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KAI RYSSDAL: There are villains aplenty in the subprime mortgage mess. You’ve got lenders that didn’t tell borrowers exactly what the terms of their loans were, home buyers who arguably should have known better, big Wall Street banks that got greedy at the prospect of easy money and the big ratings agencies Fitch, Moody’s and Standard and Poor’s.
They’ve all been criticized for glossing over the risks that were piling up in the credit markets. Earlier this week, former SEC chairman Arthur Levitt said they were plagued by conflicts of interest. But one ratings firm would welcome a shake-up.
Marketplace’s Amy Scott reports.
AMY SCOTT: In the courtyard of New York’s World Financial Center, Sean Egan nibbles on a treat from a pastry shop called Financier. He looks like a man on the brink of something. He’s applied to get his company, Egan-Jones, membership to an exclusive club, the one for ratings agencies approved by the Securities and Exchange Commission. Egan’s been trying to get in for ten years.
SEAN EGAN: We’ve spent time doing other things also.
There are just three main members of the club: Fitch, Moody’s and Standard and Poor’s. Like them, Egan-Jones checks the credit worthiness of a company’s bonds, and grades them for investors. But Egan-Jones charges investors for its ratings. The Big Three agencies are paid by the companies they rate. Egan says that’s a clear conflict of interest.
EGAN: We believe that the interest of investors and issuers are diametrically opposed. The issuers in general want the highest rating possible. Whereas the investors want an accurate rating.
Egan, and plenty of others, say that conflict has prevented Fitch, Moody’s and S&P from doing their jobs. They failed to catch the collapse of Enron, Worldcom, and more recently, mortgage-backed bonds, until it was too late. Now investors are crying out for an alternative. Sean Egan says business is already picking up.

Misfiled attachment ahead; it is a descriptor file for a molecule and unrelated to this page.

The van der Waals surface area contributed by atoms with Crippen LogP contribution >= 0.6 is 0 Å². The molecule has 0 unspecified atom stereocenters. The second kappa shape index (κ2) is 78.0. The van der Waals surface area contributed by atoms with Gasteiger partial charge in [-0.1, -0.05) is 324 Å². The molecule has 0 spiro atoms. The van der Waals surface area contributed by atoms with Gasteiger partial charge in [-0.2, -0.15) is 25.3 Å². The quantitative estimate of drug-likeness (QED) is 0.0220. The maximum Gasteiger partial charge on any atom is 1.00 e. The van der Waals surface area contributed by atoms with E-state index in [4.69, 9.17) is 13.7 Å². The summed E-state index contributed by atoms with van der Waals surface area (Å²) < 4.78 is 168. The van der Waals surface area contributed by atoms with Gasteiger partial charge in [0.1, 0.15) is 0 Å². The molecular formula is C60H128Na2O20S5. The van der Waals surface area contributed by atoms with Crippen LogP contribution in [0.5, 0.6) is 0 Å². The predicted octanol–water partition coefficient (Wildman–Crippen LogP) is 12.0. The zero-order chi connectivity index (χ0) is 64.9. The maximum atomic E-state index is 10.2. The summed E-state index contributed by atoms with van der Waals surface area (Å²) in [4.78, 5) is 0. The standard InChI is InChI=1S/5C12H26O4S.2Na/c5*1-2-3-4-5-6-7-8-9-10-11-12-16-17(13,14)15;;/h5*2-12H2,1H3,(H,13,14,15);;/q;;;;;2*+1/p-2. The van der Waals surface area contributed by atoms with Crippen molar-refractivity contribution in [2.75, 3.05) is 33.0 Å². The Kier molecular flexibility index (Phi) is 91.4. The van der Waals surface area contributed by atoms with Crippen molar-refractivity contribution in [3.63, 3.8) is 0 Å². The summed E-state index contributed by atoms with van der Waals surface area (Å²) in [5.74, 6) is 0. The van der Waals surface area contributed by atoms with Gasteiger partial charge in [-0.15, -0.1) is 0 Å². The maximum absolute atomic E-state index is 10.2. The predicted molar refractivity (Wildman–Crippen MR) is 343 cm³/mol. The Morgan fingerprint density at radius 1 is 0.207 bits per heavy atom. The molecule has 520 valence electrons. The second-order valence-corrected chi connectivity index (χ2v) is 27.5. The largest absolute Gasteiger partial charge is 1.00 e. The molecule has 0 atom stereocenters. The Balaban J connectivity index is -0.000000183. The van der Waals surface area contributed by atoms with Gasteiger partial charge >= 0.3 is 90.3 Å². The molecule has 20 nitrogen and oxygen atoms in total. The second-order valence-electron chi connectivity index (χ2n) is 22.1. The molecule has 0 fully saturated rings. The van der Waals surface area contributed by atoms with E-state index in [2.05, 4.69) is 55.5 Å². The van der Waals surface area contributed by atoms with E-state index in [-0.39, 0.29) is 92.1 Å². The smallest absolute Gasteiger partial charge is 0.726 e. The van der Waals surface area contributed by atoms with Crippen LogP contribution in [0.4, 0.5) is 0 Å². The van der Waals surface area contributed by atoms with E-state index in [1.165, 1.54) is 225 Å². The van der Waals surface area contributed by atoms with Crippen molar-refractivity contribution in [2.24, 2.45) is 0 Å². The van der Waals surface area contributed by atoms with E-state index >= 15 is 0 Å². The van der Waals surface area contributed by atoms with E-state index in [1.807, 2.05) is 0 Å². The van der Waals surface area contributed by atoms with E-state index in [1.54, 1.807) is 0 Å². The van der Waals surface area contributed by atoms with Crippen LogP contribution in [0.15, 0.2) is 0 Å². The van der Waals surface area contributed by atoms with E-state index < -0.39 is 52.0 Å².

EGAN: With Enron and Worldcom we were often times the lone voice raising these concerns. Now it seems that people throughout the whole financial sector are addressing these problems.
But when it comes to using ratings, many large investors’ hands are tied. Pension funds, banks and insurance companies can only buy debt that’s been rated by a Nationally Recognized Statistical Rating Organization. NRSRO for short. The Securities and Exchange Commission awards that seal of approval. Until just a few years ago, the only NRSROs were, you guessed it, Standard and Poor’s, Moody’s and Fitch. Joseph Mason teaches finance at Drexel University.
JOSEPH MASON: NRSRO status is the keys to the kingdom. Clearly Egan-Jones, and firms that don’t have NRSRO status, are locked out of this special world, and certainly cannot compete.
That’s starting to change. Last year Congress passed legislation to make it easier for firms to acquire the designation. An SEC spokesman says assuming all the paperwork is in order, Egan-Jones should finally get approved. But Josh Rosner, with research firm Graham Fischer, says Egan-Jones has its own conflicts. He says the firm may be free from issuer pressure, but Rosner says investors have their own reasons for persuading agencies to give good ratings. Downgrades can mean big losses for them, too.
JOSH ROSNER: If you’re one of the very largest holders of a security, the last thing you want is an analyst to actually have, you know, a negative view, or downgrade it. And so where you can put a little bit of pressure or help the analyst think about the value of rethinking their views, you might well do that.
Rosner sees other problems with the industry. The rating agencies are protected by free speech laws, so they’re not accountable for their opinions, and they’re under no obligation to question whatever a debt issuer says about its operations. Rosner says bringing in new blood, like Egan-Jones, is a good start, but he says regulators may have to intervene to restore faith in the system.
In New York, I’m Amy Scott for Marketplace.